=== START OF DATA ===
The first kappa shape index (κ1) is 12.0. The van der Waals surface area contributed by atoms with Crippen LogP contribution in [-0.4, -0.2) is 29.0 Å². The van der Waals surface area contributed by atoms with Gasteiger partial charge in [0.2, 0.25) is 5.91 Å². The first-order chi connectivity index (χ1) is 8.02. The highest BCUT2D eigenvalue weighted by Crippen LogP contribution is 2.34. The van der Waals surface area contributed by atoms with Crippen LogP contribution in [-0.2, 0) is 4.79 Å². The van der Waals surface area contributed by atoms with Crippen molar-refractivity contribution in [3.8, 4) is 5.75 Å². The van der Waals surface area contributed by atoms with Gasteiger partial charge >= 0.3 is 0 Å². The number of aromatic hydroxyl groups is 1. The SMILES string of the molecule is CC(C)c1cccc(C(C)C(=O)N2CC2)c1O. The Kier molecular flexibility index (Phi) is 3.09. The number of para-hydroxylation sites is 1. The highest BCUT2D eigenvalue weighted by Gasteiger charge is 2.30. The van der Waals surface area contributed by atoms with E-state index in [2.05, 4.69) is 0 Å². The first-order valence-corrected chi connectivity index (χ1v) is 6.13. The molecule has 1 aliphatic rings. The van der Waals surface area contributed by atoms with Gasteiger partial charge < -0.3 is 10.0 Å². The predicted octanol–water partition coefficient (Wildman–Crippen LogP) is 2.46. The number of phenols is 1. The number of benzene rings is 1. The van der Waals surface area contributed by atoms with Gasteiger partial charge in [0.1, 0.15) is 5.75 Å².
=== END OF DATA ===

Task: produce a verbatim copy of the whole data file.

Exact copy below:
The first kappa shape index (κ1) is 12.0. The van der Waals surface area contributed by atoms with Crippen LogP contribution in [-0.4, -0.2) is 29.0 Å². The van der Waals surface area contributed by atoms with Gasteiger partial charge in [0.2, 0.25) is 5.91 Å². The first-order chi connectivity index (χ1) is 8.02. The highest BCUT2D eigenvalue weighted by Crippen LogP contribution is 2.34. The van der Waals surface area contributed by atoms with Crippen LogP contribution in [-0.2, 0) is 4.79 Å². The van der Waals surface area contributed by atoms with Crippen molar-refractivity contribution in [3.8, 4) is 5.75 Å². The van der Waals surface area contributed by atoms with Gasteiger partial charge >= 0.3 is 0 Å². The number of aromatic hydroxyl groups is 1. The SMILES string of the molecule is CC(C)c1cccc(C(C)C(=O)N2CC2)c1O. The Kier molecular flexibility index (Phi) is 3.09. The number of para-hydroxylation sites is 1. The highest BCUT2D eigenvalue weighted by Gasteiger charge is 2.30. The van der Waals surface area contributed by atoms with E-state index in [2.05, 4.69) is 0 Å². The first-order valence-corrected chi connectivity index (χ1v) is 6.13. The molecule has 1 aliphatic rings. The van der Waals surface area contributed by atoms with Gasteiger partial charge < -0.3 is 10.0 Å². The predicted octanol–water partition coefficient (Wildman–Crippen LogP) is 2.46. The number of phenols is 1. The number of benzene rings is 1. The van der Waals surface area contributed by atoms with Gasteiger partial charge in [0.1, 0.15) is 5.75 Å².